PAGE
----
Briefing: Shoprite’s & Woolworths’ climate disclosures

Just Share has reviewed the 2022 annual reports of Woolworths Holdings Limited and Shoprite Holdings Limited to analyse the retailers’ progress on a range of climate change-related issues ahead of their November 2022 AGMs. Beyond emission figures and targets, numerous other aspects of a retailer’s business approach have important implications for climate change-related issues.

In relation to greenhouse gas (GHG) emission reductions, both Shoprite and Woolworths have made net-zero commitments, with Woolworths being the more ambitious of the two companies, setting a target of net-zero by 2040 in relation to its scope 1 and 2 emissions. Shoprite sets the standard net-zero by 2050 target, without clarifying which scopes this ambition covers.

Both companies, however, have set significant 2030 reduction targets for their scope 1 and 2 emissions:

  • Woolworths’ targets are to reduce absolute scope 1 and 2 GHG emissions by 50% by 2030; and
  • Shoprite’s targets are to reduce absolute scope 1 and 2 GHG emissions by 42% by 2030 (as is set out below, it has also set a scope 3 emission reduction target).

Woolworths is the only major JSE-listed food retailer to have science-based targets approved by the Science-Based Targets initiative (SBTi). Shoprite submitted its targets for verification by the SBTi this year.

Based on recent emission reductions trends (i.e. at the current pace of emission reductions), Woolworths appears on track to meet its 2030 scope 1 and 2 emission reductions targets, whilst Shoprite does not.

However, it is not clear how either company will make or maintain meaningful progress on emission reductions in years to come. There is a concerning lack of detail for both companies on their plans to procure renewable energy, which is integral to meeting their targets. For instance:

  • Shoprite plans to power 25% of its operations with renewable energy over the next five years (therefore, presumably by 2027). However, during the 2022 financial year, only 2.8% of its electricity came from renewable sources; and
  • Woolworths plans to power 100% of its operations with renewable energy by 2030. However, in 2021, the company sourced only 0.64% of its electricity through renewable sources.

It is therefore clear that both companies are progressing very slowly when it comes to their renewable energy procurement endeavours, and both fail to set out credible plans for future renewable energy procurement.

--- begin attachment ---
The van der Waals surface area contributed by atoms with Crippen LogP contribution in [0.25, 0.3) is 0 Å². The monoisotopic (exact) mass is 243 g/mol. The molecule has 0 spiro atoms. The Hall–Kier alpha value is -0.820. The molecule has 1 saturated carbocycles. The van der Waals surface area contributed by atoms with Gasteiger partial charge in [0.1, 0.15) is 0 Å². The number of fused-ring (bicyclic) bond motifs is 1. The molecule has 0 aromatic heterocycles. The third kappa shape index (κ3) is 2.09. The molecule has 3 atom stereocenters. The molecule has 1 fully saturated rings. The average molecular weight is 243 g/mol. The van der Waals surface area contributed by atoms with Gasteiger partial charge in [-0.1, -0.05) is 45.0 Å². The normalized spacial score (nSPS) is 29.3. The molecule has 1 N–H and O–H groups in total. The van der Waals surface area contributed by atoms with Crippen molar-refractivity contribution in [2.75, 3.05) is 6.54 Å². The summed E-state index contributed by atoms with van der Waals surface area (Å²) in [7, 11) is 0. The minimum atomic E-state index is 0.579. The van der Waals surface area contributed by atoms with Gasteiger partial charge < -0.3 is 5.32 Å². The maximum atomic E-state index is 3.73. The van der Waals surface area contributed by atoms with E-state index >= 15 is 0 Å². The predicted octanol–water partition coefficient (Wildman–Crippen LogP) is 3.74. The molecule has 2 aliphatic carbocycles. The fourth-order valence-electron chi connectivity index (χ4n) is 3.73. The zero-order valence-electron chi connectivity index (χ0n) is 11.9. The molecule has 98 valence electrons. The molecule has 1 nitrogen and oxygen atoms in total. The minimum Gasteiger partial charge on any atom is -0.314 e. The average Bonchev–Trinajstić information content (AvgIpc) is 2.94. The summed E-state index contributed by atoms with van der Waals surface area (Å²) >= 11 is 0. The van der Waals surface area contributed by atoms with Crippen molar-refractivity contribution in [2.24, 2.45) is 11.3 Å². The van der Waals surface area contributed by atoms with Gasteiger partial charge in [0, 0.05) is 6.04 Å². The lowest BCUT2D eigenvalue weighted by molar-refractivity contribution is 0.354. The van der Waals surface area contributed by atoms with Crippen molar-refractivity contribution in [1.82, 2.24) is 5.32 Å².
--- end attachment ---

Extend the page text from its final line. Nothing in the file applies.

When it comes to scope 3 emissions (associated with the use of its products), Shoprite has disclosed its emissions for all relevant scope 3 categories, as well as setting a significant 2030 emission reduction target: to reduce absolute scope 3 GHG emissions by 25% by 2030 (although these scope 3 emissions cover only category 11 of scope 3 emissions (the use of sold products), Shoprite states that these emissions account for 80% of its total scope 3 emissions).

Woolworths, by contrast, does not disclose its scope 3 emissions for all relevant categories, and has not set  direct emission reduction targets for its scope 3 emissions. Instead, it has committed to work with its top suppliers, representing 25% of total procurement spend, to set their own reduction targets.

In the briefing, Just Share also analyses the extent to which the retailers have made progress on: packaging and waste; sustainable farming; climate-related reporting; linking remuneration to climate-related outcomes; and the climate competence of their boards.

Overall, despite the two companies’ vastly different market capitalisations and sizes, neither currently provides convincing evidence that demonstrates adequate progress towards realising either the scale or pace of action (in relation to climate change outcomes) that is required by 2030, nor for the net-zero transition in general.

Where the companies differ is in their target-setting and narrative positioning, where Woolworths is in a stronger position. Its reports contain a mix of targets, statements and reported achievements that suggest a company that has a good understanding of important climate-related topics and facts. However, the importance of such apparent understanding of the key issues is questionable in the face of lack both of progress since last year, and of credible evidence of impact in the real world.

By contrast, although Shoprite lacks the same reporting volume, it does not appear any different to its competitor in terms of meaningful action, and in some places outstrips Woolworths in its reporting, particularly with regard to scope 3 emission disclosure and target-setting.

As dictated by science, immediate, rapid and large-scale reductions in GHGs are necessary to avoid the most severe impacts of climate change. This current decade, to the year 2030, is crucial in terms of climate action. There is therefore an urgent need for much greater detail in the companies’ reporting, such that shareholders and other stakeholders can judge the true significance of reported achievements, as well as progress towards limiting global average temperature increase to 1.5°C.

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